My male colleague was one pay grade higher than I was, and he received additional compensation for that new team. I spent a couple of months going back and forth with my new boss and or my new manager and HR working on how you’re gonna make me whole on my compensation. I was a litigation paralegal. That was my first job out of college. So I did, because it was like, there’s gotta be something that makes this illegal. So I did my research in family Lilly Ledbetter Fair Pay Act. I called HR and said, This is a Lilly Ledbetter issue. Every time you pay me the statute of limitations starts over. What do you want to do about it? And to their credit, they increase my pay, increase my level and give me back pay. But I really was concerned that if I said something, I would experience retaliation. And we know that that’s true for women in particular, who speak up about inequitable practices. So it’s really shifting the responsibility from the people who are experiencing inequity to the folks that actually have the power and are making the decisions. And that’s everywhere, from frontline managers all the way up to the CEO.
Mallory Erickson 31:35
Interesting, it’s making me wonder if in the nonprofit sector, I think one of the things that I completely agree with what you said in terms of what we say we’re committed to, and the way that that often conflicts with the actions that we take. And I think in the nonprofit sector, especially when the organization itself is built around an issue of equity, or even gender equity, to then look inside the organization and have to come to terms with the fact that you are still a part of the structure that is inherently inequitable. It’s just something that needs to start happening inside the sector in a much bigger way. And I think, in general, the sector hasn’t been doing that, because on the programme side of things, it is addressing these issues. And so it hasn’t looked at itself as a part of the system and a part of the structure that is also perpetuating the problem.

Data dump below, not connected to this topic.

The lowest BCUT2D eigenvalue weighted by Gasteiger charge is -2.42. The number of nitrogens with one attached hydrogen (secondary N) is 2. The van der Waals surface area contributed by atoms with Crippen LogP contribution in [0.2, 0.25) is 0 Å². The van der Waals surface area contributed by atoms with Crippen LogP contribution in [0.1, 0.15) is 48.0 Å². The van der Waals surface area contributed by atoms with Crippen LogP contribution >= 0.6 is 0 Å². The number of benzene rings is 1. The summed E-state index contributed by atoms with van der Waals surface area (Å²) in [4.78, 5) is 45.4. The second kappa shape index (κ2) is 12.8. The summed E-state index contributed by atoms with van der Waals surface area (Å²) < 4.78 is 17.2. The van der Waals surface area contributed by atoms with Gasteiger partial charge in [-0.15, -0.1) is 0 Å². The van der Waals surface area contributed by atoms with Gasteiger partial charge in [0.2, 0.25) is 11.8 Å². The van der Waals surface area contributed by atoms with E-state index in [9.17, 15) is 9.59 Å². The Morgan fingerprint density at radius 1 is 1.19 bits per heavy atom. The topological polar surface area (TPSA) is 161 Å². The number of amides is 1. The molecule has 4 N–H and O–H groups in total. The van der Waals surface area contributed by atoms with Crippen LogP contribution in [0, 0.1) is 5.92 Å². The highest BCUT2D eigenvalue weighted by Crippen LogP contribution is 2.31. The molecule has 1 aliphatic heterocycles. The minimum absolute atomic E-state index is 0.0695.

Katica Roy 32:31
In addition to that, the percentage of nonprofit dollars that actually go toward women and supporting women is I don’t know what the specific but I know it’s very small.
Mallory Erickson 32:42
Yeah, so I know, we don’t have a ton of time left. But I would love for you to just share a little bit about your fundraising journey and some of your learnings through that.
And if you have any advice for our listeners who are not necessarily female founders in the venture space, but are doing very similar work in fundraising around their organizations and causes. I just love to learn a little bit more about that.
Katica Roy 33:08
Sure. I am a solo female founder, I won’t say how much money I’ve raised. Because we don’t release that amount. We don’t release those numbers. I knew that bias existed in fundraising, particularly venture fundraising. However, I thought, I’ve been in the corporate world for 23 years, I’m an executive, I have an MBA, I will for sure face bias, but probably can less so than other female founders and that I was maybe a little bit more well equipped to deal with it. But that was not my experience. My experiences in VC funding. So I’m sure there’s parallels to fundraising for nonprofits, but that we hold women to a much higher standard in terms of what they need to accomplish in order to raise funding. I mean, the most recent example that we’ve seen is the funding that Adam Newman received for his startup. And this is after we work imploded. And so as a seed stage, getting through under 50 million in investment without any revenue, I mean, leaves a lot of female founders who have revenue and still experience, so the two biases that show up from a financial perspective that female founders face. One is that we raise less money, but the other is that we raise it at a lower valuation.